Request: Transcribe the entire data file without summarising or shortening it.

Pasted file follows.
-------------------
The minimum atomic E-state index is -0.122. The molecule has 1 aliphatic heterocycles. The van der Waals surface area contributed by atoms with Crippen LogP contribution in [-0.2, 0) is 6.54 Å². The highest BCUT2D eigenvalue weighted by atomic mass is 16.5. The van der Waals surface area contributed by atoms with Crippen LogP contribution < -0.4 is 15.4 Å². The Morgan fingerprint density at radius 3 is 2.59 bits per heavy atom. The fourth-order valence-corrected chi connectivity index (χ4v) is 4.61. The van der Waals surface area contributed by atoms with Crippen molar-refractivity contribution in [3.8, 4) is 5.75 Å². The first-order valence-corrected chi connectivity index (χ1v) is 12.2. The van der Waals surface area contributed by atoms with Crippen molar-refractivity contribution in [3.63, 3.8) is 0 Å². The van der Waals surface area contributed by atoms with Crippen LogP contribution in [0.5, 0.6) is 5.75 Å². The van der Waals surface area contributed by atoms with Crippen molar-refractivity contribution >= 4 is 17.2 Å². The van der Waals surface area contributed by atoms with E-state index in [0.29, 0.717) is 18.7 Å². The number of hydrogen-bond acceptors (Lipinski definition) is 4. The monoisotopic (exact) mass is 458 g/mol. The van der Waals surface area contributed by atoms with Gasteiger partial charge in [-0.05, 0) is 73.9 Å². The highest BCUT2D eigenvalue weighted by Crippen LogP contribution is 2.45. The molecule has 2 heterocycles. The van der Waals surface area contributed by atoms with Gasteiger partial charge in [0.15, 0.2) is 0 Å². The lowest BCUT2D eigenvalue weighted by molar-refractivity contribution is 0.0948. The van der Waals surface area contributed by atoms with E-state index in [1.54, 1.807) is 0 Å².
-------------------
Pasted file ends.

The minimum atomic E-state index is -0.122. The molecule has 1 aliphatic heterocycles. The van der Waals surface area contributed by atoms with Crippen LogP contribution in [-0.2, 0) is 6.54 Å². The highest BCUT2D eigenvalue weighted by atomic mass is 16.5. The van der Waals surface area contributed by atoms with Crippen LogP contribution < -0.4 is 15.4 Å². The Morgan fingerprint density at radius 3 is 2.59 bits per heavy atom. The fourth-order valence-corrected chi connectivity index (χ4v) is 4.61. The van der Waals surface area contributed by atoms with Crippen molar-refractivity contribution in [3.8, 4) is 5.75 Å². The first-order valence-corrected chi connectivity index (χ1v) is 12.2. The van der Waals surface area contributed by atoms with Crippen molar-refractivity contribution in [3.63, 3.8) is 0 Å². The van der Waals surface area contributed by atoms with Crippen LogP contribution in [0.5, 0.6) is 5.75 Å². The van der Waals surface area contributed by atoms with Crippen molar-refractivity contribution >= 4 is 17.2 Å². The van der Waals surface area contributed by atoms with E-state index in [0.29, 0.717) is 18.7 Å². The number of hydrogen-bond acceptors (Lipinski definition) is 4. The monoisotopic (exact) mass is 458 g/mol. The van der Waals surface area contributed by atoms with Gasteiger partial charge in [-0.05, 0) is 73.9 Å². The highest BCUT2D eigenvalue weighted by Crippen LogP contribution is 2.45. The molecule has 2 heterocycles. The van der Waals surface area contributed by atoms with Gasteiger partial charge in [0.15, 0.2) is 0 Å². The lowest BCUT2D eigenvalue weighted by molar-refractivity contribution is 0.0948. The van der Waals surface area contributed by atoms with E-state index in [1.54, 1.807) is 0 Å².